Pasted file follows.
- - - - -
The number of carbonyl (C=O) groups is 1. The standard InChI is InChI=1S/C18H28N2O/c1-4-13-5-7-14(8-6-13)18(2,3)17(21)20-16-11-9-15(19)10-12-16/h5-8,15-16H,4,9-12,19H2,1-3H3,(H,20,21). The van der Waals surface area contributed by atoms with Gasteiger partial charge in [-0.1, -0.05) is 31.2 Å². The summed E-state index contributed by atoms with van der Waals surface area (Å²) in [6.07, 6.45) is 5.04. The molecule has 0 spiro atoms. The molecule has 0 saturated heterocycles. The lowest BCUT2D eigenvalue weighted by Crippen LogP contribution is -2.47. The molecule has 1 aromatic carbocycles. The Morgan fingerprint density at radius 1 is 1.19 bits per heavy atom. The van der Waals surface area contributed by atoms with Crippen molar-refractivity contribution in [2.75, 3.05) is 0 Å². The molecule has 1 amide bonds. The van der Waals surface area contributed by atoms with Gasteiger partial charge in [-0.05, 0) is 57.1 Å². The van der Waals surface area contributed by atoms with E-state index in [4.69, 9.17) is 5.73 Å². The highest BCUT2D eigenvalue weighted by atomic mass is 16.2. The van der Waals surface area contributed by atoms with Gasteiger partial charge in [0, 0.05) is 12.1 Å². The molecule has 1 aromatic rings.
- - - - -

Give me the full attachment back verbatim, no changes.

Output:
The number of carbonyl (C=O) groups is 1. The standard InChI is InChI=1S/C18H28N2O/c1-4-13-5-7-14(8-6-13)18(2,3)17(21)20-16-11-9-15(19)10-12-16/h5-8,15-16H,4,9-12,19H2,1-3H3,(H,20,21). The van der Waals surface area contributed by atoms with Gasteiger partial charge in [-0.1, -0.05) is 31.2 Å². The summed E-state index contributed by atoms with van der Waals surface area (Å²) in [6.07, 6.45) is 5.04. The molecule has 0 spiro atoms. The molecule has 0 saturated heterocycles. The lowest BCUT2D eigenvalue weighted by Crippen LogP contribution is -2.47. The molecule has 1 aromatic carbocycles. The Morgan fingerprint density at radius 1 is 1.19 bits per heavy atom. The van der Waals surface area contributed by atoms with Crippen molar-refractivity contribution in [2.75, 3.05) is 0 Å². The molecule has 1 amide bonds. The van der Waals surface area contributed by atoms with Gasteiger partial charge in [-0.05, 0) is 57.1 Å². The van der Waals surface area contributed by atoms with E-state index in [4.69, 9.17) is 5.73 Å². The highest BCUT2D eigenvalue weighted by atomic mass is 16.2. The van der Waals surface area contributed by atoms with Gasteiger partial charge in [0, 0.05) is 12.1 Å². The molecule has 1 aromatic rings.